Design, Photography, & Fashion
Lesson time 16:01 min
Frank shares the highlights, and low points, of his time designing and constructing the iconic Walt Disney Concert Hall. You'll learn the importance of being a master builder, prototyping your work, and collaborating with other experts.
Topics include: Prototyping • Working with Clients • Working with Contractors • Acoustics • Adding Movement • Listening to your End User • Research and Development
When I was starting on something like Disney, the Walt Disney Concert Hall, starting out, I didn't have the power to make some of the demands. And on the situation. the client group hired a project manager. The client group hired an executive architect, somebody I approved, but an executive architect who had all the political connections so that his office was considered the adult. And I was the decoration on the side. The mistake was to not draw a line in the sand. I said it publicly in the meeting, it was recorded in the meeting, I just said we're heading for a disaster. You'd better do something about it. And nobody would look at it. They read everything the way they wanted. They said the executive architect was 60% complete with his drawings. So they can go out and get sealed bids. And I said the executive architect was only 30% complete with his drawings, and you couldn't get steel bids. They went ahead did it. They got steel bids. They ordered steel. Executive architect couldn't keep up with the project. And it failed. And they lost, I think, 60 some million dollars. And it was all beyond my control. I warned it. I prewarned it. I did everything I could to prevent it. It did fail. And guess who got blamed? Me. So, for two years in Los Angeles, I would go to dinner or do something and meet-- somebody would inevitably come over to me and say, how could you have done that? That was terrible. And I got to the point where I started looking for office space on the east coast to move my office. The client hired an outside consultant to analyze what went wrong. And they hired the developer Hines, Jerry Hines, to do the forensics. And they were working on it for a week. And then this big Texan guy, who was a partner in Hines came to see me. And I thought, do I really need this, what he's going to say? I'm sure he's part of the, oh yeah, you architects don't know how to-- well, anyway, he came in, he looked at me. He said, Mr. Gehry, you've been fucked. And I looked at him, and I hugged him. He said-- he knew exactly, he did the forensics, he knew exactly what happened. And he told the client group what happened. And he told the bureaucracy what happened. My relationship to the project changed after that. On the second go round, I was told that they were going to use my design, and build it. That I should shut up and let them do it. That was on Friday afternoon. On Monday afternoon, I got a call from the person that told me I was no longer needed. And he said, I hope you're not going to be a sore winner. I said, what are you talking about? And he said, well, Diane Disney Miller, who was the daughter of Walt, who I didn't really know very well, was on the board. And she said that she was hurt the rest of her family bequests further concert hall would be given to ...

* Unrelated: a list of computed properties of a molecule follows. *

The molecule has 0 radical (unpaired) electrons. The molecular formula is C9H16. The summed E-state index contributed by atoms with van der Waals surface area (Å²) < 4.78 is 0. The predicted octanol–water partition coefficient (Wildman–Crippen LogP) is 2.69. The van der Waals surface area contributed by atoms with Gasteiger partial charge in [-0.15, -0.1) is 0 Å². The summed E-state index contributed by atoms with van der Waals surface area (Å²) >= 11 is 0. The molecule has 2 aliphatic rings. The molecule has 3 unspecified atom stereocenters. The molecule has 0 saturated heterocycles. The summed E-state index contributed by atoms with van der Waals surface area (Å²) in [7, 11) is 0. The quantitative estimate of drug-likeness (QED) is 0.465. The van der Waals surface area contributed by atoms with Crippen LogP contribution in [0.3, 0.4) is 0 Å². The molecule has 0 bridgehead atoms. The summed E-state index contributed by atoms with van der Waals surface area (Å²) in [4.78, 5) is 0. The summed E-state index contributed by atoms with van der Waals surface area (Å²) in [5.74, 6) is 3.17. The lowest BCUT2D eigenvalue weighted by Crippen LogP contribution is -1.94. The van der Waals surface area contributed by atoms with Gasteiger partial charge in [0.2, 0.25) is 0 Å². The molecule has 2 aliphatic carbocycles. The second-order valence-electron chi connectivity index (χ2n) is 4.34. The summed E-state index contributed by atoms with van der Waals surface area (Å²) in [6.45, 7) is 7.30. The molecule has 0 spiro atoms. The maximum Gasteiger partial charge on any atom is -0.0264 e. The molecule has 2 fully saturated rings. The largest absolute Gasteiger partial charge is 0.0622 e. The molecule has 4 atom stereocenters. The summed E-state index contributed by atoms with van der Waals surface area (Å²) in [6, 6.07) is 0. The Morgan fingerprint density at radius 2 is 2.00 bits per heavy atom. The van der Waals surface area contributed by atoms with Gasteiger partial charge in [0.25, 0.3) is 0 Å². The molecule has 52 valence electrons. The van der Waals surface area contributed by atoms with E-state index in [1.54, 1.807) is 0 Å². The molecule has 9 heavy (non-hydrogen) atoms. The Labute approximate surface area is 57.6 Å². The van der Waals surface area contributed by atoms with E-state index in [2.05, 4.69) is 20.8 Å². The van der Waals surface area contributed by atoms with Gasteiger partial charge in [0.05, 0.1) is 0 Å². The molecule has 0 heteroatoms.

At 19 years old, Frank Gehry was a truck driver taking sculpture classes at night school. His vision for what architecture could accomplish went on to reshape our cities’ skylines and the imaginations of artists and designers around the world. In his online architecture class, this master builder invites you into his never-before-seen model archive for a look into his creative process.
Most of his curriculum is almost similar as the other succeed professional people. However, it was more interesting to hear about his own works and how it turns out.
Great insights that can be seen fit to other areas of design work. Thank you Mr Gehry!
the class has inspired me to continue my dream of being creative and seeking out others I can be creative with.
What a brilliant mind, it's an honor to have a sharing with a legend.